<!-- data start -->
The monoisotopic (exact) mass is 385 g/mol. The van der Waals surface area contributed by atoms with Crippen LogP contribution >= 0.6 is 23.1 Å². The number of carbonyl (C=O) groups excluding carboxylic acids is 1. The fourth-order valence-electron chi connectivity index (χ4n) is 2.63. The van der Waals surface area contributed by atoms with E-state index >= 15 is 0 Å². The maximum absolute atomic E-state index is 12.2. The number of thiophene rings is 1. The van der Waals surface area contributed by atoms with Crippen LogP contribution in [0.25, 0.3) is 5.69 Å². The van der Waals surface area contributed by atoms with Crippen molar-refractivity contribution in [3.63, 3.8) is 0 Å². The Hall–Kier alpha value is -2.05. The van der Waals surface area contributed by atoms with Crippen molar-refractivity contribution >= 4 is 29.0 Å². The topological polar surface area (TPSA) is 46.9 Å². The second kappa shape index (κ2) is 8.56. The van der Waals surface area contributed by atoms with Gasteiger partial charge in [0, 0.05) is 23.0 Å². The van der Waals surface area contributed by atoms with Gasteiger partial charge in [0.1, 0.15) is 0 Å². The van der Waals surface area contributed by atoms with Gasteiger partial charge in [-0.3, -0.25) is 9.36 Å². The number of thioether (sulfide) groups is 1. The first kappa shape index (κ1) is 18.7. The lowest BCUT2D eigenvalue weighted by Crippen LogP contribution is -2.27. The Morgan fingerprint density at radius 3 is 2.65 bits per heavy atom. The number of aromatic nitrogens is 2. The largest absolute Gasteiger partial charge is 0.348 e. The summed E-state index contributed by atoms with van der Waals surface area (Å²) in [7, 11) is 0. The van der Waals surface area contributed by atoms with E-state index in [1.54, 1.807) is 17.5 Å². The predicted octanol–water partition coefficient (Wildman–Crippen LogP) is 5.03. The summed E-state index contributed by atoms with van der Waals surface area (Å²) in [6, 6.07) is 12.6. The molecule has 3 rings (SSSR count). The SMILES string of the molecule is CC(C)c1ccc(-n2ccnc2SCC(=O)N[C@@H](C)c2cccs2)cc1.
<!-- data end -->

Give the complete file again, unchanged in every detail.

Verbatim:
The monoisotopic (exact) mass is 385 g/mol. The van der Waals surface area contributed by atoms with Crippen LogP contribution >= 0.6 is 23.1 Å². The number of carbonyl (C=O) groups excluding carboxylic acids is 1. The fourth-order valence-electron chi connectivity index (χ4n) is 2.63. The van der Waals surface area contributed by atoms with E-state index >= 15 is 0 Å². The maximum absolute atomic E-state index is 12.2. The number of thiophene rings is 1. The van der Waals surface area contributed by atoms with Crippen LogP contribution in [0.25, 0.3) is 5.69 Å². The van der Waals surface area contributed by atoms with Crippen molar-refractivity contribution in [3.63, 3.8) is 0 Å². The Hall–Kier alpha value is -2.05. The van der Waals surface area contributed by atoms with Crippen molar-refractivity contribution >= 4 is 29.0 Å². The topological polar surface area (TPSA) is 46.9 Å². The second kappa shape index (κ2) is 8.56. The van der Waals surface area contributed by atoms with Gasteiger partial charge in [0, 0.05) is 23.0 Å². The van der Waals surface area contributed by atoms with Gasteiger partial charge in [0.1, 0.15) is 0 Å². The van der Waals surface area contributed by atoms with Gasteiger partial charge in [-0.3, -0.25) is 9.36 Å². The number of thioether (sulfide) groups is 1. The first kappa shape index (κ1) is 18.7. The lowest BCUT2D eigenvalue weighted by Crippen LogP contribution is -2.27. The Morgan fingerprint density at radius 3 is 2.65 bits per heavy atom. The number of aromatic nitrogens is 2. The largest absolute Gasteiger partial charge is 0.348 e. The summed E-state index contributed by atoms with van der Waals surface area (Å²) in [7, 11) is 0. The van der Waals surface area contributed by atoms with E-state index in [1.54, 1.807) is 17.5 Å². The predicted octanol–water partition coefficient (Wildman–Crippen LogP) is 5.03. The summed E-state index contributed by atoms with van der Waals surface area (Å²) in [6, 6.07) is 12.6. The molecule has 3 rings (SSSR count). The SMILES string of the molecule is CC(C)c1ccc(-n2ccnc2SCC(=O)N[C@@H](C)c2cccs2)cc1.